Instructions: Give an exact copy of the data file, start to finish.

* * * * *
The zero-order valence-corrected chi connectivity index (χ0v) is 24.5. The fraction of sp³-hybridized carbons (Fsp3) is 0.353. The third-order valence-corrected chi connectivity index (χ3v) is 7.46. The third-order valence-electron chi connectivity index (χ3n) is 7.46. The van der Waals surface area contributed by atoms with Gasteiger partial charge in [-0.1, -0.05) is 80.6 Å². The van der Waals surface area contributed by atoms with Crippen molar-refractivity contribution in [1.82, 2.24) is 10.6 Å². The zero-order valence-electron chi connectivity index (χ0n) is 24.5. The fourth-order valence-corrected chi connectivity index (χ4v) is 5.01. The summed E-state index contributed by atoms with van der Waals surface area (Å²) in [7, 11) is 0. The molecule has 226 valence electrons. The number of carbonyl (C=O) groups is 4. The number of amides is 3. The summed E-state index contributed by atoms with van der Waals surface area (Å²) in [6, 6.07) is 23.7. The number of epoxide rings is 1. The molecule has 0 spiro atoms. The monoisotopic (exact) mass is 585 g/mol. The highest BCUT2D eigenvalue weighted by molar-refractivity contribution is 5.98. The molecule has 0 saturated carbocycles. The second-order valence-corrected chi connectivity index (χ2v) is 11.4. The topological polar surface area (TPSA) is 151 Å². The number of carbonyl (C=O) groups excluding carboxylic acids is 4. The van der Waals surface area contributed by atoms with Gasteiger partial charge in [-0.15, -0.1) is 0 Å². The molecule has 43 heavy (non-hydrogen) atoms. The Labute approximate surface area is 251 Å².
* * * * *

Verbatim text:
The zero-order valence-corrected chi connectivity index (χ0v) is 24.5. The fraction of sp³-hybridized carbons (Fsp3) is 0.353. The third-order valence-corrected chi connectivity index (χ3v) is 7.46. The third-order valence-electron chi connectivity index (χ3n) is 7.46. The van der Waals surface area contributed by atoms with Gasteiger partial charge in [-0.1, -0.05) is 80.6 Å². The van der Waals surface area contributed by atoms with Crippen molar-refractivity contribution in [1.82, 2.24) is 10.6 Å². The zero-order valence-electron chi connectivity index (χ0n) is 24.5. The fourth-order valence-corrected chi connectivity index (χ4v) is 5.01. The summed E-state index contributed by atoms with van der Waals surface area (Å²) in [7, 11) is 0. The molecule has 226 valence electrons. The number of carbonyl (C=O) groups is 4. The number of amides is 3. The summed E-state index contributed by atoms with van der Waals surface area (Å²) in [6, 6.07) is 23.7. The number of epoxide rings is 1. The molecule has 0 spiro atoms. The monoisotopic (exact) mass is 585 g/mol. The highest BCUT2D eigenvalue weighted by molar-refractivity contribution is 5.98. The molecule has 0 saturated carbocycles. The second-order valence-corrected chi connectivity index (χ2v) is 11.4. The topological polar surface area (TPSA) is 151 Å². The number of carbonyl (C=O) groups excluding carboxylic acids is 4. The van der Waals surface area contributed by atoms with Gasteiger partial charge in [-0.15, -0.1) is 0 Å². The molecule has 43 heavy (non-hydrogen) atoms. The Labute approximate surface area is 251 Å².